Scientists found that most adults who screen positive for depression do not receive care, indicating gaps in the treatment of mental disorders.

In a study published Monday in JAMA Internal Medicine, researchers from Columbia University analyzed responses of 46,417 adults to the Medical Expenditure Panel Surveys in 2012 and 2013. They found that 8.4 percent screened positive for depression and only 28.7 percent of those adults received any treatment for the illness.

“Among adults who receive depression care, it is important to align patients with appropriate treatments and health care professionals. With dissemination of integrated care models, opportunities exist to promote depression care that is neither too intensive nor insufficient for each patient's clinical needs,” the researchers said in a statement.

In its recommendations published in January, the U.S. Preventive Services Task Force suggested screening adults for depression, saying, “Screening should be implemented with adequate systems in place to ensure accurate diagnosis, effective treatment, and appropriate follow-up.”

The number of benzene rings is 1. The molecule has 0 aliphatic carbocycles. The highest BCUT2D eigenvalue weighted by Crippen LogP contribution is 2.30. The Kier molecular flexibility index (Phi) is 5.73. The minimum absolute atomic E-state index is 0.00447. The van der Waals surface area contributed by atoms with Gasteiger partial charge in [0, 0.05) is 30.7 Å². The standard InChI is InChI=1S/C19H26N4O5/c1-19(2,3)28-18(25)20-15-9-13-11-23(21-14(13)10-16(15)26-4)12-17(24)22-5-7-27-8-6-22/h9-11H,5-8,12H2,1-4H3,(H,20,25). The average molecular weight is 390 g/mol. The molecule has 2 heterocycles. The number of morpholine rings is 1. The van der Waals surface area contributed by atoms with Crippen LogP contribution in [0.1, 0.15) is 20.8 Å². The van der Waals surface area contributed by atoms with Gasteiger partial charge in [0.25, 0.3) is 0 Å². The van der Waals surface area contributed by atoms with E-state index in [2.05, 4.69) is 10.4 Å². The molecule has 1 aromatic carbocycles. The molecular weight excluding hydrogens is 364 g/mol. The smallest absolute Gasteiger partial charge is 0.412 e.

But the new study found that of the 46,417 adults surveyed, only 8.1 percent received some sort of treatment, regardless of the results of their depression screening. Of the adults treated for depression, 29.9 percent screened positive for depression and 21.8 percent suffered serious psychological distress.

Researchers found that general physicians treated most patients with depression, while patients who were experiencing serious distress were more likely to be treated by a psychiatrist. Administering antidepressants was the most common form of treatment, with psychotherapy taking second place.

Patients who were publicly insured were more likely to receive treatment for depression than those who were uninsured or minorities. However, the study relied heavily on respondents’ recall and diaries.